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Lion's Roar : Published Writing

Cultural Survival Quarterly Issue #25

The Priced Vs. Priceless

Dow & Napalm

Globe & Mail; Remebering when East Timor wasn't news

This poem is not about Timor

Three Myths About the Arms Race 

Our LIfe Out of Balance: The Rise of Literacy and the Demise of Pattern Languages

Remembering when East Timor wasn't news

In 1983, a handful of dedicated Canadians were doing their best to draw attention to Canada's role in the destruction of a small island halfway around the world. It was a hopeless fight.

by Derek Rasmussen:

Special to The Globe and Mail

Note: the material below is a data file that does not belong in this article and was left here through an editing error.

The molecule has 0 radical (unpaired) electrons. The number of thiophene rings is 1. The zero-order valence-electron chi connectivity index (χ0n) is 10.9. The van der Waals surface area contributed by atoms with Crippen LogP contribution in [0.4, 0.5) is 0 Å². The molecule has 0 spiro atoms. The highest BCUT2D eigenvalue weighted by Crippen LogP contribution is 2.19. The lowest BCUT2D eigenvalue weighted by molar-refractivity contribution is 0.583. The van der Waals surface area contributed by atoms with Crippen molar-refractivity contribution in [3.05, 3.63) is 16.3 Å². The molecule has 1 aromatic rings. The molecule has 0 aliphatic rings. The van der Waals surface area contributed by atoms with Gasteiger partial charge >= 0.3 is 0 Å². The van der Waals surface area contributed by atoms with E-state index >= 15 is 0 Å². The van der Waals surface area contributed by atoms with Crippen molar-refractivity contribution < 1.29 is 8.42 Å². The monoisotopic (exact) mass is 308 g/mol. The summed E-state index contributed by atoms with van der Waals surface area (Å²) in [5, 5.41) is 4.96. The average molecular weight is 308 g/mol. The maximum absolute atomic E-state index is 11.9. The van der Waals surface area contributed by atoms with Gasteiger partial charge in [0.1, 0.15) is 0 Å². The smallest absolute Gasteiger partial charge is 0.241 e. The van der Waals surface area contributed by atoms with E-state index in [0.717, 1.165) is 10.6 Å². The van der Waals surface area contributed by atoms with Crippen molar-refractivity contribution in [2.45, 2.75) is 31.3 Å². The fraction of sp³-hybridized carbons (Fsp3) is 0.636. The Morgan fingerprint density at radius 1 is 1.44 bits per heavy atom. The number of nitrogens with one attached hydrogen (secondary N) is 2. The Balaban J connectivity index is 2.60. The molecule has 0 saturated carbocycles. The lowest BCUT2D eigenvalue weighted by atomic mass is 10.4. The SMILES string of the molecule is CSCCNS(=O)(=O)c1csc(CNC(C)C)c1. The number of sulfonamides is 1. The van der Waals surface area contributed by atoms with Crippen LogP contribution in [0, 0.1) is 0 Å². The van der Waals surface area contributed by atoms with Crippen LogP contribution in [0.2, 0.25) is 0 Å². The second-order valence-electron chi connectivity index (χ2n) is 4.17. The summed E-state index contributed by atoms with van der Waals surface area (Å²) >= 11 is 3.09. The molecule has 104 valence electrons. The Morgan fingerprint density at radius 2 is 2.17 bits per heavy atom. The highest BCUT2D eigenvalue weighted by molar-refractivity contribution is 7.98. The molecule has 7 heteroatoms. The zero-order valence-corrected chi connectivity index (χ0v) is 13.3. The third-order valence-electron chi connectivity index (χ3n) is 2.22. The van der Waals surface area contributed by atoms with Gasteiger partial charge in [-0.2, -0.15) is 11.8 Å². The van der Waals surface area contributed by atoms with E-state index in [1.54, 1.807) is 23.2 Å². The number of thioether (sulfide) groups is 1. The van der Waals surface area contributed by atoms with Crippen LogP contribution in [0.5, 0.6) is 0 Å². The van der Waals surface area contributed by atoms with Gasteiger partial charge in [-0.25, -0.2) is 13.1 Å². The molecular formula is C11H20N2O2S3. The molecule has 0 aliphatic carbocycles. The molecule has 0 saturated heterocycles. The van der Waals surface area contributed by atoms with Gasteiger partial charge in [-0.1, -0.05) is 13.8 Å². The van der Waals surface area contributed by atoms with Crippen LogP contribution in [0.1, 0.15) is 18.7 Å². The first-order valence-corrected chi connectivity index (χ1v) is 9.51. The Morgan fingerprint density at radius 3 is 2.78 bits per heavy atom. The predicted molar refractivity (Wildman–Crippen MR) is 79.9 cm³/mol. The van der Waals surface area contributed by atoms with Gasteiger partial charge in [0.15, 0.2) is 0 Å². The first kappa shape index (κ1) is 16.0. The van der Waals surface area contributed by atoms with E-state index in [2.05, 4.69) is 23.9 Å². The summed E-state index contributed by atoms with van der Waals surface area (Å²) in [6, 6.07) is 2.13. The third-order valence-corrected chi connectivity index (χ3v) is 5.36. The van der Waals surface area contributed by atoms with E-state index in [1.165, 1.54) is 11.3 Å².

I remember the staffer in the international aid office at the United Church, the one who said there were dozens of East Timors. She turned down our request for donated office space. So did a few other aid groups. None of them would add Timor to their busy agendas _ it was 1983: The Philippines was boiling over, Vietnamese boat people were pouring into Canada. I remember trying to start an East Timor group. My friend Julia Milton and I had been working on the issue for two years out of our homes in Ottawa _ a couple of 22-year-old non-professional activists. It was a hopeless fight. This morning I found a copy of a letter I wrote to my brother that year. The letter describes a carrot cake we made for Julia's birthday party. I tell him that we splurged and bought crushed pineapple and walnuts for the recipe even (2X) though we couldn't afford it. The letter also mentions death threats over the phone and a brick through the window. I had forgotten about those things. I remember an anarchist printing house in Montreal that was going out of business. They printed the first East Timor activist pamphlets in Canada _ 1,000 for $20. I remember the first cheque we ever got; it seemed like a fortune. It was for $15, and it came from Dan Heap, NDP MP for spadina. I remember getting a phone call from East Timor activists in the U.S. and Australia asking if we could organize a visit to Canada in late November, 1983, by the former Apostolic Administrator for East Timor, Monsignor Martinho da Costa Lopes. We managed to arrange a lunch and a press conference for Monsignor Lopes in Ottawa. We sent out 100 invitations to the press conference. We phoned the various media and been assured oh yeah we'll have someone there. Two reporters showed up. One filed a story. It got two column inches in the back of the Ottawa Citizen. Later that day we met with Gardiner Wilson, head of the South and Southeast Asia political affairs bureau of External Affairs Canada. Only Monsignor Lopes, a PR guy from the Canadian Catholic Organization for Development and Peace (CCODP) and I were at this meeting. I remember how small Monsignor Lopes seemed, sitting in a dark office in the L.B. Pearson building wearing a simple black robe and white collar. His English wasn't very good and he struggled to describe what had happened to his parish. On Dec 7, 1975, when Indonesia first invaded his country, he had been a priest in Dili, he told Mr. Wilson. Troops landed on the beach and paratroops came by air. There was a lot of shooting. Bodies everywhere. Monsignor Lopes took the Church jeep, put a white flag on it, and went out into the streets to rescue the wounded. a row of indonesian sodiers blocked his route. he talked his way through.